Novel CNB systems are also being developed with the goal of improving accuracy (Velanovich et al., 1999; Wong et al., 2000). One example is a vacuum-assisted biopsy instrument, also known as a Mammotome, in which suction is applied to the tissue while CNB is performed.
This results in more tissue being drawn into the needle. In one study that compared standard stereotactic CNB with vacuum-assisted biopsy in patients with microcalcifications, CNB missed calcifications in nearly 10 percent of the patients, but vacuum-assisted biopsy did not miss calcifications in any of the 106 patients (Meyer et al., 1997). The Advanced Breast Biopsy Instrument (ABBI) is an example of a new system for removal of a larger core biopsy specimen than is possible with a Mammotome or by traditional CNB. The ABBI method uses a rotating circular knife and a thin wire heated with an electrical current to remove a large cylinder of tissue containing the abnormality.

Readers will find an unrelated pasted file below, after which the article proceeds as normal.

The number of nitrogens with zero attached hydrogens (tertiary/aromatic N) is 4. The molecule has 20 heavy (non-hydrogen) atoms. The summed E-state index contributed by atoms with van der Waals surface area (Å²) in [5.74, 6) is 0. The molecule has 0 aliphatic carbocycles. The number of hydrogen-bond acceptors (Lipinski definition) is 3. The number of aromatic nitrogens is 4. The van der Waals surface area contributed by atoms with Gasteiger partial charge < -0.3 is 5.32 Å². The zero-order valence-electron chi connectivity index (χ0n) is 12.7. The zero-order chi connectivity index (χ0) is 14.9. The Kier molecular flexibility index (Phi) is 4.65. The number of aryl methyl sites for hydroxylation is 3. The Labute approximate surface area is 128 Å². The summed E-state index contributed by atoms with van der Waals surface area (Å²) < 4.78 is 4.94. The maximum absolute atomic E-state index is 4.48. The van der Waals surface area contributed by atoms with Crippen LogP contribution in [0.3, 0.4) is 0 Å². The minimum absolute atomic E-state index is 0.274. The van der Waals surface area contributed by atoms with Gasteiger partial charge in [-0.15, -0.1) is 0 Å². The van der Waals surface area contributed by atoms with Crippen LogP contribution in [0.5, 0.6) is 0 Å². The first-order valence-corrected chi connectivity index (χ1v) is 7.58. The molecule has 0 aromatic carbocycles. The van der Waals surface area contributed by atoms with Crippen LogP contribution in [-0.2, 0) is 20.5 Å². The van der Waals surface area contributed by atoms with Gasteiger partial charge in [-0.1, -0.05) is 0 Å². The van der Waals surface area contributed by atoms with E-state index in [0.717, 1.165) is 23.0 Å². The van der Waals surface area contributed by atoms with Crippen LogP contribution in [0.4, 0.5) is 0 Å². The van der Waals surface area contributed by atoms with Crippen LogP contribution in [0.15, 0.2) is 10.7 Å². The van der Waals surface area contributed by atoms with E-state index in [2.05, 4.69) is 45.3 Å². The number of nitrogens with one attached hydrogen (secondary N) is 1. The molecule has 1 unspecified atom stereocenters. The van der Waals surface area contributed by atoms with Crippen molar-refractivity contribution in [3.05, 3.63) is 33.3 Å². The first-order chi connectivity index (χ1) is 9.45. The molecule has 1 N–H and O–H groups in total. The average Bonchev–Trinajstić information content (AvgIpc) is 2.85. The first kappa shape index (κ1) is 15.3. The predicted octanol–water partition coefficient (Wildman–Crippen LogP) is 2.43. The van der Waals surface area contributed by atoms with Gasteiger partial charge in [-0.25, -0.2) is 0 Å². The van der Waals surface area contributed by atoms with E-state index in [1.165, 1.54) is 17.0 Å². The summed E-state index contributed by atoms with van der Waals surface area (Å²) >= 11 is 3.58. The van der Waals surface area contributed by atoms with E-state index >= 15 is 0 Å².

Sharyl J. Nass, I. Craig Henderson, and Joyce C. Lashof
Committee on Technologies for the Early Detection of Breast Cancer
National Cancer Policy Board INSTITUTE OF MEDICINE and Division of Earth and Life Studies
NATIONAL RESEARCH COUNCIL